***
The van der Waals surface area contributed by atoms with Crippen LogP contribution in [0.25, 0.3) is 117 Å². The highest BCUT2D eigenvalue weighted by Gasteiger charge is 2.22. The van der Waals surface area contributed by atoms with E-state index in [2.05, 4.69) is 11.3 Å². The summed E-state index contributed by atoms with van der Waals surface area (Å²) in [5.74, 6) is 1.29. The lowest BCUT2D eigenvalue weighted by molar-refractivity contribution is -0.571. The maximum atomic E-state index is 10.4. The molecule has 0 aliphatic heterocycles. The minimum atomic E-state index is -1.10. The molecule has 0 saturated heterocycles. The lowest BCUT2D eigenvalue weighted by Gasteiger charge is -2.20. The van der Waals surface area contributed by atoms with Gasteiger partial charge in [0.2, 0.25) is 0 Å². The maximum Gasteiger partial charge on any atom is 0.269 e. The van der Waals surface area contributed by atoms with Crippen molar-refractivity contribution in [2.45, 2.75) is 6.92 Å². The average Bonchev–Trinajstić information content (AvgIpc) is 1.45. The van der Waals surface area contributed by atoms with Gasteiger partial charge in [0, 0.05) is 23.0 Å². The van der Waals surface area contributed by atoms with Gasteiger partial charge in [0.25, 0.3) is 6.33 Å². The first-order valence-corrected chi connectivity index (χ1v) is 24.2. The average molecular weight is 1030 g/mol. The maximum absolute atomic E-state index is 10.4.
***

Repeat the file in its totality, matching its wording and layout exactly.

The van der Waals surface area contributed by atoms with Crippen LogP contribution in [0.25, 0.3) is 117 Å². The highest BCUT2D eigenvalue weighted by Gasteiger charge is 2.22. The van der Waals surface area contributed by atoms with E-state index in [2.05, 4.69) is 11.3 Å². The summed E-state index contributed by atoms with van der Waals surface area (Å²) in [5.74, 6) is 1.29. The lowest BCUT2D eigenvalue weighted by molar-refractivity contribution is -0.571. The maximum atomic E-state index is 10.4. The molecule has 0 aliphatic heterocycles. The minimum atomic E-state index is -1.10. The molecule has 0 saturated heterocycles. The lowest BCUT2D eigenvalue weighted by Gasteiger charge is -2.20. The van der Waals surface area contributed by atoms with Gasteiger partial charge in [0.2, 0.25) is 0 Å². The maximum Gasteiger partial charge on any atom is 0.269 e. The van der Waals surface area contributed by atoms with Crippen molar-refractivity contribution in [2.45, 2.75) is 6.92 Å². The average Bonchev–Trinajstić information content (AvgIpc) is 1.45. The van der Waals surface area contributed by atoms with Gasteiger partial charge in [0, 0.05) is 23.0 Å². The van der Waals surface area contributed by atoms with Gasteiger partial charge in [0.25, 0.3) is 6.33 Å². The first-order valence-corrected chi connectivity index (χ1v) is 24.2. The average molecular weight is 1030 g/mol. The maximum absolute atomic E-state index is 10.4.